But even if Garmin somewhat simplified the Forerunner family in its latest update, picking the best device for your needs and budget still takes a bit of deciphering. By nature of it sitting in the middle, the Forerunner 245 duo begs to be the default option for most runners—but key features that it lacks may push some consumers to the more expensive $449 Forerunner 645. We tested out the Forerunner 245 Music to see how well it stands up to the Forerunner 645 Music and to see where users need to make sacrifices to have the new smartwatch work for them.

Compared to the Forerunner 645

Before we dive into the new features brought over to the Forerunner 245 Music from other Garmin wearables, let's talk about what the device cannot do. Garmin omitted a few things to widen the gap between this new device and the Forerunner 645 duo (regular and Music), and the most glaring omission is that of the barometric altimeter. The Forerunner 645 devices have it, but the Forerunner 245 devices do not—that means the new devices cannot track stairs climbed or measure elevation as accurately while hiking.

Read 23 remaining paragraphs | Comments

James Charles loses a million subscribers after YouTube row

BBC Technology News - May 12, 2019 - 3:21pm
The 19-year-old is currently involved in a row with fellow beauty vlogger Tati Westbrook.

Study finds ultimate fate of Leidenfrost droplets depends on their size

Ars Technica - May 12, 2019 - 3:00pm

Enlarge / A new study shows the ultimate fate of Leidenfrost droplets, liquid drops that levitate above very hot surfaces. Larger drops explode violently with an audible crack. Smaller ones simple shrink and fly away. (credit: Lyu/Mathai)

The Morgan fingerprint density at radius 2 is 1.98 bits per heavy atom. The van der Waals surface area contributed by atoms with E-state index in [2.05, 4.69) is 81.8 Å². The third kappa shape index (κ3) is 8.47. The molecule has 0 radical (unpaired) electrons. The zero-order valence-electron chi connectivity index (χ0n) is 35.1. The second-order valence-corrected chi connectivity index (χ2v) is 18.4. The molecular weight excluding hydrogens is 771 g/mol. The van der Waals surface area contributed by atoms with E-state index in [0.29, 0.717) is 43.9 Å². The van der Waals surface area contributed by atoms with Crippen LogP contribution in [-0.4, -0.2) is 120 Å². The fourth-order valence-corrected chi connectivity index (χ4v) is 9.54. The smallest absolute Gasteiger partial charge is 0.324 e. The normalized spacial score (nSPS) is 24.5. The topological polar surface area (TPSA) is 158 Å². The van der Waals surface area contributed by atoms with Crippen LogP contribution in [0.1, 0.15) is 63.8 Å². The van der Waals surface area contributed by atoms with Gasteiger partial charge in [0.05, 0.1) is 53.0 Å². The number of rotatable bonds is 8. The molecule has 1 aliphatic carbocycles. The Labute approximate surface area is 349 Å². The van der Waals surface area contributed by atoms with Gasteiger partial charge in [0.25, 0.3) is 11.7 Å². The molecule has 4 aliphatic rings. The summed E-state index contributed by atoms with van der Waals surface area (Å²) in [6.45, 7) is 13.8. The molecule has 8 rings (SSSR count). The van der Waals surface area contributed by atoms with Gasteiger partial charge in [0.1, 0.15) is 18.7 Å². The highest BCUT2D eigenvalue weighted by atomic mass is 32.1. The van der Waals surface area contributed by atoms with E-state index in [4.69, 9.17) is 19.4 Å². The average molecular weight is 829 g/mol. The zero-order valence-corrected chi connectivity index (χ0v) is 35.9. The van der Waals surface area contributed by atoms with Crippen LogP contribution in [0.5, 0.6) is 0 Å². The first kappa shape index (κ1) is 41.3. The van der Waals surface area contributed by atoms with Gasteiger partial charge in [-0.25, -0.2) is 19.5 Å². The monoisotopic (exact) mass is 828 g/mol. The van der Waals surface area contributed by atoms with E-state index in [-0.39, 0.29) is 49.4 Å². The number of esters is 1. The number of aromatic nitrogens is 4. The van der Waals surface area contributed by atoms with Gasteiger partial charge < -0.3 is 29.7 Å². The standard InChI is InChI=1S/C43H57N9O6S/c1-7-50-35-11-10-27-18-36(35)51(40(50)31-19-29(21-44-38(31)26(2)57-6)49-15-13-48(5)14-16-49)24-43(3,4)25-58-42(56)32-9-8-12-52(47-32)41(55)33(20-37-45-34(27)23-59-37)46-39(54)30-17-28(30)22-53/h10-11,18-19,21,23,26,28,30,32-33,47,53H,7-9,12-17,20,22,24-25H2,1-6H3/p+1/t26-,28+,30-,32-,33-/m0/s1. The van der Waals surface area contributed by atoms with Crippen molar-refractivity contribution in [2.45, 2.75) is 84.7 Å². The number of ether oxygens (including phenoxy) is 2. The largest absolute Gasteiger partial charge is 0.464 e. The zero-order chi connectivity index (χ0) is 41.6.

In 1756, a German scientist named Johann Gottlob Leidenfrost reported his observation of an unusual phenomenon. Normally, water splashed onto a very hot pan sizzles and evaporates very quickly. But if the pan's temperature is well above water's boiling point, "gleaming drops resembling quicksilver" will form and will skitter across the surface. It's known as the "Leidenfrost effect" in his honor.

In the ensuing 250 years, physicists came up with a viable explanation for why this occurs. If the surface is at least 400 degrees Fahrenheit (well above the boiling point of water), cushions of water vapor, or steam, form underneath them, keeping them levitated. The Leidenfrost effect also works with other liquids, including oils and alcohol, but the temperature at which it manifests will be different. In a 2009 Mythbusters episode, for instance, the hosts demonstrated how someone could wet their hand and dip it ever so briefly into molten lead without injury, thanks to this effect.

But nobody had been able to identify the source of the accompanying cracking sound Leidenfrost reported. Now, an international team of scientists has filled in that last remaining gap in our knowledge with a recent paper by Mathai et al. in Science Advances.

Read 6 remaining paragraphs | Comments

Ubuntu 19.04: The Disco Dingo arrives and will really make your IT dept. happy

Ars Technica - May 12, 2019 - 2:00pm

Enlarge / Behold, the default desktop for the latest Canonical release: Ubuntu 19.04, gloriously nicknamed "Disco Dingo." (credit: Scott Gilbertson)

Canonical recently released Ubuntu 19.04, the latest version of its flagship GNOME-based Linux desktop. But if you're a desktop user, you might be feeling a little left out.

The big points of emphasis in this latest release are on Ubuntu as a tool for infrastructure development, server deployment, and the good old Internet of Things. For the server version of Ubuntu, the OS ships with all the latest cloud computing tools. In fact, that's already available in optimized builds on the major cloud services.